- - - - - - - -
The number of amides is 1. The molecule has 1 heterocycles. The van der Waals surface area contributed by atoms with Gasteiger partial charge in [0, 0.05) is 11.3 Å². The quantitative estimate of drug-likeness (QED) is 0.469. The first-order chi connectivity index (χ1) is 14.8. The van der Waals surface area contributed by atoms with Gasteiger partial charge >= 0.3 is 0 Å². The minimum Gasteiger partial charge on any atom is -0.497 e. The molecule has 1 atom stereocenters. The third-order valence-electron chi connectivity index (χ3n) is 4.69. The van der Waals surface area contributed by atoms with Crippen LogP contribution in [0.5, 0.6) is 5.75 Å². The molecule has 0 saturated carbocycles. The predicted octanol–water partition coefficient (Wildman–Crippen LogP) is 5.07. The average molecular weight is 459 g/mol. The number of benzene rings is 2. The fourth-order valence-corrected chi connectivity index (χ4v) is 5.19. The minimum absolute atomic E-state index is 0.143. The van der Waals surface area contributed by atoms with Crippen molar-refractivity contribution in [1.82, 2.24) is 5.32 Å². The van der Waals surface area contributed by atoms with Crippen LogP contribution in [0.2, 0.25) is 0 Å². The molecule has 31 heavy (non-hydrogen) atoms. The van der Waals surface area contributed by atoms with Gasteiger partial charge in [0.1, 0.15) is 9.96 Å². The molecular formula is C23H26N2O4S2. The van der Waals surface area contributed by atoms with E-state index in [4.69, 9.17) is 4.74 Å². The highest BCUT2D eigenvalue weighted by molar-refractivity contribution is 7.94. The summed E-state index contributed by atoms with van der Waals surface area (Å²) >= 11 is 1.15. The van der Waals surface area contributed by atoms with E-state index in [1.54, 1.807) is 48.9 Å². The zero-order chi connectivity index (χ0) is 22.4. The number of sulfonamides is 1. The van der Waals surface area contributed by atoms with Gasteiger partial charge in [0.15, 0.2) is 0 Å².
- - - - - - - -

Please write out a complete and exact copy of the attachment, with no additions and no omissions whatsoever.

The number of amides is 1. The molecule has 1 heterocycles. The van der Waals surface area contributed by atoms with Gasteiger partial charge in [0, 0.05) is 11.3 Å². The quantitative estimate of drug-likeness (QED) is 0.469. The first-order chi connectivity index (χ1) is 14.8. The van der Waals surface area contributed by atoms with Gasteiger partial charge >= 0.3 is 0 Å². The minimum Gasteiger partial charge on any atom is -0.497 e. The molecule has 1 atom stereocenters. The third-order valence-electron chi connectivity index (χ3n) is 4.69. The van der Waals surface area contributed by atoms with Crippen LogP contribution in [0.5, 0.6) is 5.75 Å². The molecule has 0 saturated carbocycles. The predicted octanol–water partition coefficient (Wildman–Crippen LogP) is 5.07. The average molecular weight is 459 g/mol. The number of benzene rings is 2. The fourth-order valence-corrected chi connectivity index (χ4v) is 5.19. The minimum absolute atomic E-state index is 0.143. The van der Waals surface area contributed by atoms with Crippen molar-refractivity contribution in [1.82, 2.24) is 5.32 Å². The van der Waals surface area contributed by atoms with Crippen LogP contribution in [0.2, 0.25) is 0 Å². The molecule has 31 heavy (non-hydrogen) atoms. The van der Waals surface area contributed by atoms with Gasteiger partial charge in [0.1, 0.15) is 9.96 Å². The molecular formula is C23H26N2O4S2. The van der Waals surface area contributed by atoms with E-state index in [4.69, 9.17) is 4.74 Å². The highest BCUT2D eigenvalue weighted by molar-refractivity contribution is 7.94. The summed E-state index contributed by atoms with van der Waals surface area (Å²) >= 11 is 1.15. The van der Waals surface area contributed by atoms with E-state index in [1.54, 1.807) is 48.9 Å². The zero-order chi connectivity index (χ0) is 22.4. The number of sulfonamides is 1. The van der Waals surface area contributed by atoms with Gasteiger partial charge in [0.15, 0.2) is 0 Å².